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Engel explained that phy-sicians and pharmacies per-form checks through the Ohio Automated RX Reporting System. OARRS is a state-wide pharmacy database that is operated by the Ohio Board of Pharmacy. Through OARRs, people who can legally prescribe medications are able to see what others are prescribing to an individual patient.But heroin is becoming more readily available in the Northwest Ohio communi-ty through illegal channels, according to Engel.“It comes into our nation through various ports. The transportation of it, trafficking of it, has increased. It’s com-ing in from Mexico, to Texas up through Northwest Ohio. It comes through Columbus, Dayton, Findlay, Toledo, Chicago, Fort Wayne Detroit and through here,” said Engel. When heroin arrives in the area, age doesn’t seem to be a factor in its use, although the officer did note, “If I had to pick a specific age group, I would say between 14 to 30.”He reported that heroin-related arrests are increasing in the region. According to Putnam County Common Pleas Court records, in 2013 there were seven drug traf-ficking or possession cases involving marijuana, five involving cocaine and five that in which the drug was not specified. There were two cases involving heroin. The difference between these two cases and those that involved marijuana or cocaine is that when heroin was noted as the drug, the record also included charges of theft and receiving stolen property.Baumgartner feels that the physical pain of withdrawal is what pushes people into theft, even prostitution. He explained that a heroin sup-plier, a “pusher”, will get indi-viduals addicted to the drug so that the addicts may be prostituted.“There’s some concern that it’s also involved in the human trafficking concern that the state has,” he added.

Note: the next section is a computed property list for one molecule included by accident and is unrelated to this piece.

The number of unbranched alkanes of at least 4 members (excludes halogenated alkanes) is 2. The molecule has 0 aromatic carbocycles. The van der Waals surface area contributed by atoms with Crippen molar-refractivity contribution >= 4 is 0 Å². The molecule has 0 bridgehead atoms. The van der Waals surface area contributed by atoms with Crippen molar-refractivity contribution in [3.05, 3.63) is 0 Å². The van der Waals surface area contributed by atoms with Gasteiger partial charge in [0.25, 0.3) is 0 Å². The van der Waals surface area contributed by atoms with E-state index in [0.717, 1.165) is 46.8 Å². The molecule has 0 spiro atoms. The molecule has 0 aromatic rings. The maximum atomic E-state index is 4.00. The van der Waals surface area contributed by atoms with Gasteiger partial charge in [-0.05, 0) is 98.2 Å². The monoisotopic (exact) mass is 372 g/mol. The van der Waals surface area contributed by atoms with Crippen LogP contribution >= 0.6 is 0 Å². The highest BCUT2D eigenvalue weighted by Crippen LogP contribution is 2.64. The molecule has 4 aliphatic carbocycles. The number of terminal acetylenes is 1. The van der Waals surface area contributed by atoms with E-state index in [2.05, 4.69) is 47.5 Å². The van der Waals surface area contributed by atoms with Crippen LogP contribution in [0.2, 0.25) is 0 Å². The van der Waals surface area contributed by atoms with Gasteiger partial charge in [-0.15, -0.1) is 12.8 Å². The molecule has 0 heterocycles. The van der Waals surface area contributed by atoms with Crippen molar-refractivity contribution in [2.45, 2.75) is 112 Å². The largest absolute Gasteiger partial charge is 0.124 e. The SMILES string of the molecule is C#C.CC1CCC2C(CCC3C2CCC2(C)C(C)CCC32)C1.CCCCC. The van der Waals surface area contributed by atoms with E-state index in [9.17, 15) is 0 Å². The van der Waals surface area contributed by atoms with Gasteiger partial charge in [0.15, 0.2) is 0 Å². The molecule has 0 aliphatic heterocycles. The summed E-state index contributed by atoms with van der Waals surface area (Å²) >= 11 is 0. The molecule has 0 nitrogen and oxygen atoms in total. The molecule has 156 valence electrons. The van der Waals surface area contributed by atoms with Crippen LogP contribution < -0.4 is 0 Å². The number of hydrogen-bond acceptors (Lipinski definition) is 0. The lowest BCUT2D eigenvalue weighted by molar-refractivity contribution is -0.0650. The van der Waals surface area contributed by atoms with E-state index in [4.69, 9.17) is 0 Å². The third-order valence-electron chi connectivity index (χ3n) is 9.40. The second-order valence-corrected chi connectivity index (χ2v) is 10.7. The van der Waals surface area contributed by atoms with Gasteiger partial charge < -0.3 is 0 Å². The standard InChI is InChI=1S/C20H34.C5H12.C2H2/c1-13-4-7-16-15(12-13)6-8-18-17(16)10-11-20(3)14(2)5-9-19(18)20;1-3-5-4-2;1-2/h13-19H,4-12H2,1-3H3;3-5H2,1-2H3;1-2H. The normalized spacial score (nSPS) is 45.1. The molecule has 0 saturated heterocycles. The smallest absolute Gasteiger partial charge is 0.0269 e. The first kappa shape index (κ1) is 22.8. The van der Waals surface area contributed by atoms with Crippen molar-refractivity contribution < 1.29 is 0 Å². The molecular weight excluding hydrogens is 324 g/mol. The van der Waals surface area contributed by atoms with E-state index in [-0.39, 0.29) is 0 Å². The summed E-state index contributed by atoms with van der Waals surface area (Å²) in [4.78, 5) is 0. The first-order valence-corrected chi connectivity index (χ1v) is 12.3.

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Fambrough continued, “We left Motown when our contract was up. We got with Atlantic, and they put us with Thom Bell. Thom Bell started writing for the voices, not  just giving us songs like they were doing at Motown. He had his writing team produce for each individual voice. That’s how they came up with the different songs and how they came out great, man! We never had anyone to concentrate on the Spinners’ sound at Motown.”According to Fambrough, it was Bell who really appreciated their musicianship.“When we first met Thom, he remembered us from the Uptown Theatre in Philadelphia. He was the keyboardist with the house band there who plays with all the groups that come in. He said he remembered the Spinners from our sound because no one else was singing the notes we were singing and he said we had it down pat because it was a little bit dif-ferent. But he said he remembered that one note that no one else was singing… He was a musician and he appreciated it.”There was something about the Spinners that made them stand out to Bell.“Atlantic Records had come after us,” Fambrough noted. “They gave Thom Bell the list of all the artists on Atlantic. We had just signed, so our name was last. But he said, ‘I want the Spinners.’ They said, ‘Wait a minute! We got Aretha Franklin. We got all these art-ists and you want the Spinners?’ And he said, ‘Yup.’ So that’s how we got with Thom.”Under Bell’s direction, the Spinners hit a streak of hits and became famous for their smooth sound and dance moves. Those moves are still a part of the show, even though Fambrough will soon celebrate his 76th birthday.“I’ll keep going until I can’t go no more! I have no plans to retire; I mean, what would I do sitting down at home?” Fambrought laughed. “As long as I can move and as long as my voice will hold out there.”So which will go first: His moves or his voice?“I hope neither one!” he chuckled. “But most likely it will be the voice. The vocal chords get weaker as you get older, so you have to keep it in good trim because if you don’t treat it right, it won’t treat you right.”After all those years since the musical bas-ketball games of grade school, Fambrough has found himself the last survivor of the original quintet. As new group members were hired, it was the responsibility of the veterans to teach the dance routines to the new members. Fambrough was called into service again, teaching the dance moves to the newest member, Ronnie Moss.“We’re back to five guys now in the Spinners,” Fambrough reported. “I had to teach each one that came in all the routines to all the songs we are doing. It’s just as excit-ing now as it was then because the groups out there now, and even back then, are not moving with the same dance style that the Spinners have. We have a different dance style.”In fact, when asked to describe the Spinners in one move, Fambrough went with “different.” Different dance moves, a different sound. Part of the reason for the group’s uniqueness Fambrough credited to Bell.“The songs and the things Thom wrote for us with his writing team concentrated on our sound, that sound that we have,” he said.Fambrough is joined by tenors Moss and Charlton Washington, bass Jessie Peck and baritone Marvin Taylor. The group is per-forming around 60 percent of the year — not near what the pace was like during the hit years of the 70s.“Back in the 70s it was 110 percent of the time!” joked Kimbrough.The dance moves and the songs will be familiar when the music starts Saturday night; after all that’s what the people want, Kimbrough reasoned.“The people want to hear what you put out, the records that they bought and the songs that they like. As the years go along, they still want to hear that,” he stated.The reason the audience comes is obvious but why does Kimbrough still enjoy singing and dancing after nearly 60 years of perform-ing?“It’s the people. To see the excitement in their eyes, and to see how they are enjoy-ing the show and just to be up there making someone happy,” he shared. “You can see it in their eyes and you can see them looking around and when they give you a standing ovation! That’s because they enjoy the sound and the show you put on for them. I still enjoy doing it.”